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This post was edited by abramicus at 2013-1-27 04:35|
st_jb Post time: 2013-1-26 22:11
Again, you did not answer the question. So I have to repeat it again in here...
If China has all ...
AS SAID, THE GREEDY PHILIPPINE LAND GRABBERS VIEW THE CHINESE AS POOR, HELPLESS, UNEDUCATED PEASANTS THEY COULD FOOL BY PLAYING WITH WORDS, INTIMIDATE BY SHOW OF FORCE GATHERED FROM HER ALLIES FAR AND NEAR, AND CONDEMN BY STAGING TRIALS WITHOUT BASIS.
The simple answer to your convoluted question is this. China opted to use UNCLOS rules in regard to Japanese infringement on Chinese sovereign territory does not deprive Japan of its right to refuse such artibration. If Japan accepted such arbitration, then the ITLOS ruling would be binding by force of treaty. If China opted to reject the Philippine demand for ITLOS artibtration, it is exercising the SAME RIGHT THAT JAPAN HAS, precisely because the acceptance or rejection of ITLOS arbitration is a right of any country whose sovereignty is being questioned. Japan's rejection of such arbitration by ITLOS proves that China actually enjoys the same right as a defendant being unfairly accused by the Philippines, on matters of sovereignty.
There is no contradiction in that Japan and China are not one and the same actor. China did not contradict itself in the same position as a defendant. China acted as a plaintiff in one, and a defendant in the other, and each role has its own obligations and its own rights. Furthermore, China's declaration of its sovereign maritime boundaries is not even an appeal for arbitration, it will become the basis for any future arbitration if Japan wishes to know what China actually claims in terms of maritime sovereignty.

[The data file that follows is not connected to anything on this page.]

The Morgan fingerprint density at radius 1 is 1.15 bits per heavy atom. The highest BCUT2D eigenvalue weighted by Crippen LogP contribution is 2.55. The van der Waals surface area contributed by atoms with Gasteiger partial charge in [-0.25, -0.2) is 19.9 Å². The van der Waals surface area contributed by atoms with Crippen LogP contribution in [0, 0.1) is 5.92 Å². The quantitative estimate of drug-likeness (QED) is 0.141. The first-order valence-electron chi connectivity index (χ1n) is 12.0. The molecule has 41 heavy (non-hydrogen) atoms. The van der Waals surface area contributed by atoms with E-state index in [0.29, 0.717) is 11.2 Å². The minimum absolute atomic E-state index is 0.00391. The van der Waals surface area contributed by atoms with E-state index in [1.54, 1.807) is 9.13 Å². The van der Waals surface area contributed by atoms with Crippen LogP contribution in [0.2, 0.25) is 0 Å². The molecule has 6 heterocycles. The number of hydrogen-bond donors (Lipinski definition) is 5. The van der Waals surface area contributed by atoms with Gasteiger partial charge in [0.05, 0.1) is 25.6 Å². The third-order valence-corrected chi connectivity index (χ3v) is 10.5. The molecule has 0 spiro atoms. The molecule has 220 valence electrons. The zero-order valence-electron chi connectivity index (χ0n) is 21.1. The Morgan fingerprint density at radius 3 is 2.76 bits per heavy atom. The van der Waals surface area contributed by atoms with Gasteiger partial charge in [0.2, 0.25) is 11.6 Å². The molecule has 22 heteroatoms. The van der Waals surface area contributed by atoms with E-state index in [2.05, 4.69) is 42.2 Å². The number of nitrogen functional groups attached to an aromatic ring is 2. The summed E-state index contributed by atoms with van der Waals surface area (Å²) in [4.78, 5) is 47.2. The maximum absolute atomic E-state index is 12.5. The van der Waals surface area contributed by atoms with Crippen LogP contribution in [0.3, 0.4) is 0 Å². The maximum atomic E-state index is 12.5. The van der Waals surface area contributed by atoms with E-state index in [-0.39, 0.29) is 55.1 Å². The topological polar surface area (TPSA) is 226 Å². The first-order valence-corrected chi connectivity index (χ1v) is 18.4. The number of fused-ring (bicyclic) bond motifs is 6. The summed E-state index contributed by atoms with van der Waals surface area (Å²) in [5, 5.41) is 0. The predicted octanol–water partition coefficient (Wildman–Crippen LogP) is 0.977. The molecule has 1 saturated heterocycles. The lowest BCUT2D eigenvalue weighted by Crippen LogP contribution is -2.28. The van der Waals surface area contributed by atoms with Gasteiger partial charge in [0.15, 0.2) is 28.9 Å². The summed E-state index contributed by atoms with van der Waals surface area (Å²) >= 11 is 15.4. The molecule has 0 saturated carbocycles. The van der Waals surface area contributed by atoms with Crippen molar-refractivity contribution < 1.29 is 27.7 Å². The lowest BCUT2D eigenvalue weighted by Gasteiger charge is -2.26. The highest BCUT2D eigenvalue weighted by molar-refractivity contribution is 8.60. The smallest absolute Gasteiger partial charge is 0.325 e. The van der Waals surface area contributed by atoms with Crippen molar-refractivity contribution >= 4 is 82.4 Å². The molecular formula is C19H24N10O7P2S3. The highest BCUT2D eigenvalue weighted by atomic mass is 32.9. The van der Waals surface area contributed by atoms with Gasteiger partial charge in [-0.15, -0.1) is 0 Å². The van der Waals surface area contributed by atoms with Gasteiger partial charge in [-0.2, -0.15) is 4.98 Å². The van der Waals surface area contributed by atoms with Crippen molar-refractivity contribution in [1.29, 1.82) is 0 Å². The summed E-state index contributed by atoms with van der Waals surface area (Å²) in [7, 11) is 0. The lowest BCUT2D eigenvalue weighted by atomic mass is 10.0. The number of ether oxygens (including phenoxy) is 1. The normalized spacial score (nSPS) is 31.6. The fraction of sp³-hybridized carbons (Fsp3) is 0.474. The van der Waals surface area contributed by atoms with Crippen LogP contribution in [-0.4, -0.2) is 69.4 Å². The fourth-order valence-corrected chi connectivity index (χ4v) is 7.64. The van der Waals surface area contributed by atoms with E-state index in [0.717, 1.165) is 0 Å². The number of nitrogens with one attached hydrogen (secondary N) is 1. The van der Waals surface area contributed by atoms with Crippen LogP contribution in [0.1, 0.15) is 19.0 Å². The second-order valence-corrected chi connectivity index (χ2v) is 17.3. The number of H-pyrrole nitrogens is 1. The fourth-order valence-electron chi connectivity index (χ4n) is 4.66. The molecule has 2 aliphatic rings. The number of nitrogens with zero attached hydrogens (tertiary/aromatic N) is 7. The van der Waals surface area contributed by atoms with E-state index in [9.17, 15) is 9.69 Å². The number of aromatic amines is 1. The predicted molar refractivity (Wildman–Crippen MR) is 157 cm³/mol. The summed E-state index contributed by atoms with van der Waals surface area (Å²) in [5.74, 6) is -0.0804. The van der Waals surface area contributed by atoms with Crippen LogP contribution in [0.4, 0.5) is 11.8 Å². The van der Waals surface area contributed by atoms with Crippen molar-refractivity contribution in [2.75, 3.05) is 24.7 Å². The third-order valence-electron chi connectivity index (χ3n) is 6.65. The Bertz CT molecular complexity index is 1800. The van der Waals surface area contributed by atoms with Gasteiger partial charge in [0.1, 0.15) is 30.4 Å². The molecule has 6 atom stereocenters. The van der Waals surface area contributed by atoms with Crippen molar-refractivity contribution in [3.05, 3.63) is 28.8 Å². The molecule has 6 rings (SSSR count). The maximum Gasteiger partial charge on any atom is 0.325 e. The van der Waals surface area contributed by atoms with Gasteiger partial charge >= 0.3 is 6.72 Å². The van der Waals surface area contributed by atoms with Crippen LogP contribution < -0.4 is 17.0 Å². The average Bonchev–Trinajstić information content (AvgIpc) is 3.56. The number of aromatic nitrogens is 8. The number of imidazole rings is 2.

As a plaintiff against Japan, China has even more historical evidence showing how Japan stole the islands from China in 1895 when it was first named that stupid translation of the idiotic British term for "Pinnacle Islands" (what a stupid term for people who have no idea that its wealth was in the fish around its waters). And by drawing a parallel with opposite colors to the defendants and plaintiffs, you have illustrated that the Philippine position on Huangyan is light-years away from the strength of China's claim on Diaoyudao. And if Japan accepts, it is because the weight of evidence that China marshalled is beyond reproach, but of course, the Japanese have rejected it and PROVED THAT CHINA HAS THAT RIGHT NO LESS.
THE PHILIPPINE SIDE LIKES TO DRAW PARALLELS AND MIX UP THE ROLES OF THE COUNTRIES IN THEIR "HISTORICAL EXAMPLES" WHICH END UP CONTRADICTING THEIR OWN POSITION, WHICH IS TO DEPRIVE CHINA OF ITS RIGHT TO REJECT MANDATORY ARBITRATION ON MATTERS OF ITS SOVEREIGNTY. THIS RIGHT IS THE RIGHT OF A COUNTRY BEING ACCUSED. IT IS PERFECTLY FINE FOR ANY COUNTRY TO OFFER ARBITRATION TO RESOLVE DISPUTES. CHINA'S OFFERING ARBITRATION DOES NOT CONTRADICT ITS RIGHT TO REJECT ARBITRATION, UNDER THE RULES OF UNCLOS. FURTHERMORE, ITS ACCEPTANCE OR REJECTION OF ANY ONE PARTICULAR OFFER FOR ARBITRATION ON MATTERS OF SOVEREIGNTY IS NOT BINDING ON CHINA TO DO THE SAME FOR EVERY OTHER CASE REGARDING ITS SOVEREIGNTY, BECAUSE AS SPECIFIED IN UNCLOS, THIS RIGHT EXISTS FOR EVERY SINGLE OFFER OF ARBITRATION, AND DOES NOT ALTER THE TERMS OF THE TREATY ITSELF.